I have to beat him/her!

I’ve been coaching every level of runner for many years now. Something that I hear coming from runners at every level is the desire to “beat” someone. The nine-minute per mile 5K runner wants to beat someone who runs 8:30s. the five-minute per mile 5K runner wants to beat someone who is running 4:50s.

The question becomes not one of desire but one of conditioning and physical capabilities first and only secondarily one of tactics and finally it’s all wrapped in motivation, desire and mental toughness.

Don’t get me wrong, it’s great to want to beat someone and to be competitive. It keeps us moving forward and pursuing goals of running faster. But, merely wanting to beat someone is not enough. That is an ego thing working. So, let’s set the stage for how to beat that special someone in your life.

1. If your (you and your competition) race times are substantially disparate then you have to first narrow that gap. A positive thinking 5:00 miler will not beat a 4:45 miler. A motivated focused 21:00 5K runner will not beat a 20:00 5K runner. An inspired 1:45 half marathoner will not beat a 1:39 half marathoner. (…all things being equal – that is – the faster runners aren’t sick, jogging or injured).
So, get in condition first. Train appropriately for the distance you want to challenge your opponent. And train the way you want to race. Pick a specific race & date to shoot for that assures that you are physically prepared to match up well.

2. If your times are comparable then you need to assess both of your strengths and weaknesses. How can you take advantage of your competition? Are better on hills? Do you have a superior kick? Do they have a tendency of going out too fast and fading? Can you negative split (faster last half than first half) a race? Are you better on more grueling courses? If you do not know your competition you cannot take advantage of their weaknesses. If you do not know yourself you cannot take advantage of your strengths.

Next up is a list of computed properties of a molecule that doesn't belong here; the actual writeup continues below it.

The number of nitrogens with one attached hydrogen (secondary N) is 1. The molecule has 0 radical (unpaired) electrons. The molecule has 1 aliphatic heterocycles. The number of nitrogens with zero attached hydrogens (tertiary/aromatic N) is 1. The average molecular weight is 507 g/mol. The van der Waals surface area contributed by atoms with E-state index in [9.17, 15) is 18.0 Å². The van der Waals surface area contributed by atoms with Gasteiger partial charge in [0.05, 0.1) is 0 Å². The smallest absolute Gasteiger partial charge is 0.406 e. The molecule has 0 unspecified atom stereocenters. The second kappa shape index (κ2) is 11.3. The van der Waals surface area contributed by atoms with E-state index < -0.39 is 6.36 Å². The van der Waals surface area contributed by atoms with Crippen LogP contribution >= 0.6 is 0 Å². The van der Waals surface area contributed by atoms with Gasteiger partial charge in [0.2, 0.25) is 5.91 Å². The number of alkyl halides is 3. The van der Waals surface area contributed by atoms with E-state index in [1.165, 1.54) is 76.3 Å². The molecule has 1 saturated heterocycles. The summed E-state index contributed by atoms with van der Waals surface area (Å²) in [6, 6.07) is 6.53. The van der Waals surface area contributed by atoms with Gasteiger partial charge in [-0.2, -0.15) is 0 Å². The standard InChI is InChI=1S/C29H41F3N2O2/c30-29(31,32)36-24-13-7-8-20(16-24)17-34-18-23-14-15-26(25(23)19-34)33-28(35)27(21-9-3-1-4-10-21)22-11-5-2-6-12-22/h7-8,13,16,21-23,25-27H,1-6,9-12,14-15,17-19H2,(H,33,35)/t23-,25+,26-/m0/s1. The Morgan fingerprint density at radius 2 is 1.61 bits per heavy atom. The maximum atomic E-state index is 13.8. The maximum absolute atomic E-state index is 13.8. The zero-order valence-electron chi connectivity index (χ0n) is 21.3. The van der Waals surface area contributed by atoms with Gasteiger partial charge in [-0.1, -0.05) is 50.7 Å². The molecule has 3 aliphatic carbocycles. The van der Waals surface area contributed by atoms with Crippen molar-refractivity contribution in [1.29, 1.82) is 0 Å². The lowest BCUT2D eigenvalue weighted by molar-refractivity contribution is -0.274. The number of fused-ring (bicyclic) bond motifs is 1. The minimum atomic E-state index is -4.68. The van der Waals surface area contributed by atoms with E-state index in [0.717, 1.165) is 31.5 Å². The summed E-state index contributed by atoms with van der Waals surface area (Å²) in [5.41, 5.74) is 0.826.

3. Learn and practice the tactics you plan on using during the race. If your goal is to follow then make a move late in the race then you need to become comfortable with drafting (not running/racing side-by-side). It does not come natural. If you intend using your speed in the latter stages of a race, you have to practice running hard at the end of runs – in practice! If your competition goes out fast and fades you may want to take a disciplined approach and hunt them down. To become the consummate pacer and you want to click off even splits – you have to practice even pacing – all the while knowing you are reeling in your competition.

4. Mental toughness is the final element. You must train your mind to be strong and execute your training and tactics. You can be in shape and have the best tactics to succeed, but if you have not trained to be mentally tough you will fall short. You must be able to push through fatigue and discomfort to succeed.

So, don’t just talk about beating that special someone. Get in shape. Make a plan. Practice your plan. Execute your plan.


About Dean Hebert

I’m a mental game coach, author and speaker. I work with individual athletes, parents, coaches, and teams on sports performance enhancement. Beyond my academic post-graduate work in sports psychology - the psychology behind athlete performance – I am a certified Mental Games Coaching Professional (MGCP) and certified hypnotherapist. I’ve authored several books and hundreds of articles. “Coach, I didn’t run because…” (2008) is a seriously light-hearted look at making excuses not to workout and how to overcome them. “Focus for Fitness” (2009) and “Screw the Goals Give me the Donut” (2010) are two of my eBooks on mental game approaches for the everyday athlete. I wrote these because I believe that everyone can benefit from the powerful mental techniques that the world’s best athletes use. I have been cited in Runners World, Best Health magazine (CN), SWEAT Magazine, and the Washington Examiner amongst many other publications. I have been a featured mental games coach in Runner’s World and for the internationally acclaimed trail running resource - trailrunningclub.com. I also regularly appear on sports and fitness talk shows such as LTKFitness, Runnersroundtable and for more than three years I have co-hosted a weekly video series with Coach Joe English for Running-Advice.com. I specialize in mental toughness training. My clients include tennis, synchronized swimming, golf, race-kart, soccer, motocross, volleyball, MMA, cycling (road, off-road, time-trialist), running, duathlon and triathlon, basketball, football and baseball athletes. I have coached world-class athletes and athletes internationally. I have a passion for working with youth athletes and helping them apply mental game skills and techniques to all areas of life. Most importantly, my aim is to have people enjoy sports and life to their fullest through peak performances.